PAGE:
Beyond Combustion: Highly Efficient Quantum Engines on the Horizon

Generate Work Quantum Regime

The quantum engine compresses a gas of particles that are bosons and decompresses a gas of particles that are fermions. Credit: Mirijam Neve

Scientists unveil exciting possibilities for the development of highly efficient quantum devices.

Quantum mechanics is a branch of physics that explores the properties and interactions of particles at very small scale, such as atoms and molecules. This has led to the development of new technologies that are more powerful and efficient compared to their conventional counterparts, causing breakthroughs in areas such as computing, communication, and energy.

A Quantum Leap in Engine Design

At the Okinawa Institute of Science and Technology (OIST), researchers at the Quantum Systems Unit have collaborated with scientists from the University of Kaiserslautern-Landau and the University of Stuttgart to design and build an engine that is based on the special rules that particles obey at very small scales.

They have developed an engine that uses the principles of quantum mechanics to create power, instead of the usual way of burning fuel. The paper describing these results is co-authored by OIST researchers Keerthy Menon, Dr. Eloisa Cuestas, Dr. Thomas Fogarty, and Prof. Thomas Busch and has been published in the journal Nature.

Comparing Classical and Quantum Engines

In a typical classical car engine, a mixture of fuel and air is ignited inside a chamber. The resulting explosion heats the gas in the chamber, which in turn pushes a piston in and out, producing work that turns the wheels of the car.

In their quantum engine, the researchers have replaced the use of heat with a change in the quantum nature of the particles in the gas. To understand how this change can power the engine, we need to know that all particles in nature can be classified as either bosons or fermions, based on their special quantum characteristics.

At very low temperatures, where quantum effects become important, bosons have a lower energy state than fermions, and this energy difference can be used to power an engine. Instead of heating and cooling a gas cyclically like a classical engine does, the quantum engine works by changing bosons into fermions and back again.

“To turn fermions into bosons, you can take two fermions and combine them into a molecule. This new molecule is a boson. Breaking it up allows us to retrieve the fermions again. By doing this cyclically, we can power the engine without using heat,” Prof. Thomas Busch, leader of the Quantum Systems Unit explained.

Efficiency and Potential of the Quantum Engine

While this type of engine only works in the quantum regime, the team found that its efficiency is quite high and can reach up to 25% with the present experimental set up built by the collaborators in Germany.

This new engine is an exciting development in the field of quantum mechanics and has the potential to lead to further advances in the burgeoning area of quantum technologies. But does this mean we will soon see quantum mechanics powering the engines of our cars? “While these systems can be highly efficient, we have only done a proof-of-concept together with our experimental collaborators,” explained Keerthy Menon. “There are still many challenges in building a useful quantum engine.”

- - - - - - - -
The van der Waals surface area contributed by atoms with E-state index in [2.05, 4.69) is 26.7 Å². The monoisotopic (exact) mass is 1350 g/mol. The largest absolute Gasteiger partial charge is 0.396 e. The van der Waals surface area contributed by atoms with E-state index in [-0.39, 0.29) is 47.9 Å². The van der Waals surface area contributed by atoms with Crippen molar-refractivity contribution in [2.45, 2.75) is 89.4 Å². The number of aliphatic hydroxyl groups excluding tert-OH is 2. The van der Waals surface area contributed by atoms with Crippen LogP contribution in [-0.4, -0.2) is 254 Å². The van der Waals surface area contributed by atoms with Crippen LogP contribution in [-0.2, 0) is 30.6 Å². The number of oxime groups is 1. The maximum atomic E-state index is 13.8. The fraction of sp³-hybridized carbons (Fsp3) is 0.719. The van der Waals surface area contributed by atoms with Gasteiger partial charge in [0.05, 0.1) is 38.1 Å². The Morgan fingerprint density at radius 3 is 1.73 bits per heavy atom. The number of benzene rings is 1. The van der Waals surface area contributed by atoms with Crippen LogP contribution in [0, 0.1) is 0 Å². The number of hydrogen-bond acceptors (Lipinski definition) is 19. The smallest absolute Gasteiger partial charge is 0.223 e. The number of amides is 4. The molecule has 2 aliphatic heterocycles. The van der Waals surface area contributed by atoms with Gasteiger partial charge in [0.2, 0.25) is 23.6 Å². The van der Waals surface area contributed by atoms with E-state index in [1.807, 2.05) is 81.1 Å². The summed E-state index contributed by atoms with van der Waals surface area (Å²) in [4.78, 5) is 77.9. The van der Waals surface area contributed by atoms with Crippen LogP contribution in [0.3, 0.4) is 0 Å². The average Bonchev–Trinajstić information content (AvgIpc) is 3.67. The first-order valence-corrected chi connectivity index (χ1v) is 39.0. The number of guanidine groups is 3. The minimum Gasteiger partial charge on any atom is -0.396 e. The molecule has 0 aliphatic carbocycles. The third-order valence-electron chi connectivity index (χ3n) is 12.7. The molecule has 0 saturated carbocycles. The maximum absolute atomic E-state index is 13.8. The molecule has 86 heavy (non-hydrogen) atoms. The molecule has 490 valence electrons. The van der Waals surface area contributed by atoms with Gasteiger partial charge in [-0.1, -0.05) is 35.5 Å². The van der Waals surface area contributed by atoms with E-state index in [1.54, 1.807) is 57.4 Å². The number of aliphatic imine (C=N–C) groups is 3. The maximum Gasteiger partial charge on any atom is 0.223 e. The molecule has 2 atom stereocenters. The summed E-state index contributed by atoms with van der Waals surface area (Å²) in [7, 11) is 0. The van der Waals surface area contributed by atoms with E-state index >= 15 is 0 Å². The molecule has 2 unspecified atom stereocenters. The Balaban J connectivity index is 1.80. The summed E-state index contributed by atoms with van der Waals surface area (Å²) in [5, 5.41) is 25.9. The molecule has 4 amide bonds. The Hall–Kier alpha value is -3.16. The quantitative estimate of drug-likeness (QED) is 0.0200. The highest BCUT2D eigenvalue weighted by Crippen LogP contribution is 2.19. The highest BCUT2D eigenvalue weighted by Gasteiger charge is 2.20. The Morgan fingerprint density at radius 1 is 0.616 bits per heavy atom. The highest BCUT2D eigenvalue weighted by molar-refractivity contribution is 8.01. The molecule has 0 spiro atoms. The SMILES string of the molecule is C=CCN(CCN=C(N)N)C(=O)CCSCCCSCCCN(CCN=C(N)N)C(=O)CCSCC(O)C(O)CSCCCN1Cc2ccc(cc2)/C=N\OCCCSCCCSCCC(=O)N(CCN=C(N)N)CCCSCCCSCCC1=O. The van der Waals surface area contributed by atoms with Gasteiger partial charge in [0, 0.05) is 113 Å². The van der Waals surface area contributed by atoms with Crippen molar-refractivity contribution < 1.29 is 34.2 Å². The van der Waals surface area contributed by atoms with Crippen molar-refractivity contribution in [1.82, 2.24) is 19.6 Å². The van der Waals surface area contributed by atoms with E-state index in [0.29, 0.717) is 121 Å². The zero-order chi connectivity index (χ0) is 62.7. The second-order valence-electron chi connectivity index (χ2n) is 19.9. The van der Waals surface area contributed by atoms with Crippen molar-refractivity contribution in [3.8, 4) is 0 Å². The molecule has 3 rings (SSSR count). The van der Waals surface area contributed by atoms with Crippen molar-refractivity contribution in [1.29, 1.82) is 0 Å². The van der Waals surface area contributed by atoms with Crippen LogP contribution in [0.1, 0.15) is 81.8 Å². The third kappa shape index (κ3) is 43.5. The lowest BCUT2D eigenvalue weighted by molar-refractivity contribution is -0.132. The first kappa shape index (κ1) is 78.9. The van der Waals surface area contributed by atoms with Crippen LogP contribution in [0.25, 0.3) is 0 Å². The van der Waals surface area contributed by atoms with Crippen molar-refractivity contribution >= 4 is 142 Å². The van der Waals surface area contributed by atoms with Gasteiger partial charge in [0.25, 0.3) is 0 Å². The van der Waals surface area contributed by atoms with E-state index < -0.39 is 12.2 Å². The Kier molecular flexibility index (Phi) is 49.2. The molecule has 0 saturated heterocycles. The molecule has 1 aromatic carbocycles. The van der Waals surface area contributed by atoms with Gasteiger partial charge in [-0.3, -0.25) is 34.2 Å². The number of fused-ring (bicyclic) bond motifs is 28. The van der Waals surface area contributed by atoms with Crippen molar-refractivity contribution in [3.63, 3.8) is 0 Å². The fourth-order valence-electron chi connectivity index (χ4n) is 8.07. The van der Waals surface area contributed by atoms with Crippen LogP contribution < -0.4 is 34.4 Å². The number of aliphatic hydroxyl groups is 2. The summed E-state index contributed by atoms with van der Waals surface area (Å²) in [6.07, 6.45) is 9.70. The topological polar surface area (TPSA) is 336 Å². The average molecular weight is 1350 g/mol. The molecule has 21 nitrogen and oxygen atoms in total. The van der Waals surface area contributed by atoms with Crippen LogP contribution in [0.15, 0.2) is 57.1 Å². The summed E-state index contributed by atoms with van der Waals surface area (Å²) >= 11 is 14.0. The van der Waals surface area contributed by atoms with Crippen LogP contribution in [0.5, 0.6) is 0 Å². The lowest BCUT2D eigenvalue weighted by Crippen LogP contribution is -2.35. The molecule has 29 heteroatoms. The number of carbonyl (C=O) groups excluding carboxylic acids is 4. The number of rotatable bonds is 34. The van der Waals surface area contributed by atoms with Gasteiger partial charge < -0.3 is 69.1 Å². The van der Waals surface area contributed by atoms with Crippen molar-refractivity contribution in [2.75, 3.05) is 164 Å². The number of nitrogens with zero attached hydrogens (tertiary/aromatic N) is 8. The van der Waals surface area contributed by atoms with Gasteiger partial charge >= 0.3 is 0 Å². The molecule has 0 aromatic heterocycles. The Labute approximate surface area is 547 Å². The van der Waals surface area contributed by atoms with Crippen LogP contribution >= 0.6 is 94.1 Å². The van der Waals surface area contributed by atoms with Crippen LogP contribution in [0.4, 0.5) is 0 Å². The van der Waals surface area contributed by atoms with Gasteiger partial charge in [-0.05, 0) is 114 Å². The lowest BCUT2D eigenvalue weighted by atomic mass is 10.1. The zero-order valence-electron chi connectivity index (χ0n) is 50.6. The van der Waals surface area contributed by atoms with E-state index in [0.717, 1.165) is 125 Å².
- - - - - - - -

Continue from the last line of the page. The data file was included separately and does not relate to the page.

Heat can destroy the quantum effects if the temperature gets too high, so researchers must keep their system as cold as possible. However, this requires a substantial amount of energy to run the experiment at these low temperatures in order to protect the sensitive quantum state.

The next steps in the research will involve addressing fundamental theoretical questions about the system’s operation, optimizing its performance, and investigating its potential applicability to other commonly used devices, such as batteries and sensors.

Reference: “A quantum engine in the BEC–BCS crossover” by Jennifer Koch, Keerthy Menon, Eloisa Cuestas, Sian Barbosa, Eric Lutz, Thomás Fogarty, Thomas Busch and Artur Widera, 27 September 2023, Nature.
DOI: 10.1038/s41586-023-06469-8

5 Comments on "Beyond Combustion: Highly Efficient Quantum Engines on the Horizon"

  1. Super information

  2. Bao-hua ZHANG | October 2, 2023 at 7:57 am | Reply

    You had design and build an engine that is based on the special rules that particles obey at very small scales. Are you sure it’s the engine, not the electric generator? Perhaps the latter is more valuable and meaningful.
    The value of one scientific research is not achieved by flaunting its publication in a certain journal.
    Nature firmly believe that even without understanding how θ & τ were formed, it can be concluded that they are CP violations. Is it scientific?
    Nature firmly believe that even if two objects (such as cobalt-60) that rotate in opposite directions are asymmetrical, they are still two objects that mirror each other. Is it scientific?
    Nature oppose to discuss the aforementioned topics. Are the academic team of Nature honest?
    Their absurd theory leads to absurd scientific research behavior, which has been ongoing. Is the the academic team of Nature noble?
    Does the author feel honored to publish an article in such a publication?
    Nature is neither scientific nor honest.

  3. 25% efficiency is a low efficiency even below modern diesel engines.
    What’s the point in this development if we have electric motors that are up to 98% efficient? Maybe I’m missing the point?

  4. Yeah, the Cryo part is a bummer. It seems like heat is the enemy of quantum physics. Heat just ruins all the quantum fun.

  5. This is an uninformed and uninformative article. It says nothing, and is inaccurate on numerous points.

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